BY DORIS KATHIA
The World Health Organization (WHO) estimates that between 7% – 10% of the world’s population live with disabilities. In Kenya 4.6% people experience some form of disability and 10% of persons with disability (PWDs) live without assistive devices.
People with disabilities are often literally and programmatically invisible; they are excluded from or unable to access mainstream assistance programs as a result of attitudinal, physical and social barriers, they have historically been deprived of their sexual and reproductive health (SRH) rights.
PWDs remain among the most hidden, neglected and socially excluded of all displaced people today. According to a 2013 study in partnership with International Rescue Committee (IRC), in Kakuma Refugee Camp, 2084 of the 128,560 refugees in the camp were registered as having disabilities, representing 1.6 % of the total population but there is a limitation on the means of identifying PWDs in humanitarian setting.
Forced displacement affects diverse women, girls, boys and men differently.
PWDs have diverse skills, capacities and needs, which are often not adequately recognized or utilized in humanitarian response and are more often seen as a problem than a resource. The loss of caregivers can leave persons with disabilities extremely vulnerable and exposed to protection risks.
According to Article 25 (a) of the 2006 Convention on the Rights of Persons with Disabilities (CRPD), persons with disabilities should have the same range, quality, and standard of free or affordable health care including sexual and reproductive health (SRH) services and programs as provided to persons without disability.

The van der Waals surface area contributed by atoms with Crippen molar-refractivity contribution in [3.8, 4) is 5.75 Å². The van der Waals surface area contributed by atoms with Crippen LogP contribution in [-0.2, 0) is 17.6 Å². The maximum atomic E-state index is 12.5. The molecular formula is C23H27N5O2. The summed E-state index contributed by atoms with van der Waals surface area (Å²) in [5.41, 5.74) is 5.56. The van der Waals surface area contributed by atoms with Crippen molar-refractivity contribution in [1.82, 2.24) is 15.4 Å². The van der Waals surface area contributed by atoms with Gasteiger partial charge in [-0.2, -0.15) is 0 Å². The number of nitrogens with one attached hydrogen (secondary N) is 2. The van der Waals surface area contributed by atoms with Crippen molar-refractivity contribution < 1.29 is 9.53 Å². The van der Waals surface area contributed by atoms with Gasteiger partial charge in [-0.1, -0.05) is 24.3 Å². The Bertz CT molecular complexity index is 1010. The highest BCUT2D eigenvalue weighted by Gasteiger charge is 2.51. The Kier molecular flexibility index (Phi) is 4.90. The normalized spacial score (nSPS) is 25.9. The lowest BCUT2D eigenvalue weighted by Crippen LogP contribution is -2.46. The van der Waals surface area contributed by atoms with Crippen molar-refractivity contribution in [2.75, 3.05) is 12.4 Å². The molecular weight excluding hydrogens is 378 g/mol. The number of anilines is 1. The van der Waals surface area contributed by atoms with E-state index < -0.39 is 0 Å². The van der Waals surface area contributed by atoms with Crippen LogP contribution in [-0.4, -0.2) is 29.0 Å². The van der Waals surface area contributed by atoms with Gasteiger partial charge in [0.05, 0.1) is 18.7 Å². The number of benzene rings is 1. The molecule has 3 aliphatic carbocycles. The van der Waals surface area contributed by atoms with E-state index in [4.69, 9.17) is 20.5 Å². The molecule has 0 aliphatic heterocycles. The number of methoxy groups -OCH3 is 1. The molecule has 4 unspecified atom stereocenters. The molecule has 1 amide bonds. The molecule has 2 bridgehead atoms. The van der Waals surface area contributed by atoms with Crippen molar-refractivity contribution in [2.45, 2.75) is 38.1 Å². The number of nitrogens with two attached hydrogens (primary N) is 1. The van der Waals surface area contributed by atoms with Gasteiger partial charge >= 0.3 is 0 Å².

The emergence of the COVID-19 pandemic has shown that it is clear that we need to take action to create a more inclusive world to ensure everyone has equal access to basic human rights and services.
This includes people with disabilities who may face additional physical, information and communication barriers while seeking to access essential COVID-19 prevention and services as well as Sexual Reproductive Health and rights (SRHR) services.
They also may be unable to access crucial information leaving them uninformed and unprotected. In the worst cases, they may be denied lifesaving interventions.
Marginalization and exclusion of PWDs puts them at increased risk of sexual violence, rape, domestic abuse, and physical assault especially for persons with intellectual impairments. Persons with Disability (PWD) may have less access to reproductive health information, which leads to low levels of knowledge about teenage pregnancies, healthy relationships, HIV/AIDS and sexually transmitted infections (STIs), safe abortion and high-risk behaviors.
There is also a higher likelihood of PWDs being subjected to forced sterilization, abortion, and marriage due to long-standing stigmatization. One of the misconceptions is that PWDs are asexual or hypersexual thus increasing their exposure to sexual abuse and subsequent health consequences.
Among barriers to accessing reproductive health services include lack of respect by providers. Pregnant women with disabilities are often discriminated against by providers and scolded by caregivers for becoming pregnant and bearing children; marital status is a huge factor that determines if a pregnancy is accepted.
Embracing human diversity poses all of us with the challenge to remove barriers, assumptions and prejudices about PWDs and provide outreach support to those who are most at risk.
To enable achieving a safe space for refugees PWDs, the government should take the initiative to train providers on respectful communication skills, provide information in multiple accessible formats, employ sign language and other interpreters in health facilities, expand SRH awareness activities and make camp infrastructure and all facilities, services and information accessible to displaced PWDs.
There is also a need to create community-based information campaigns to raise awareness and promote greater tolerance, respect and understanding of PWDs.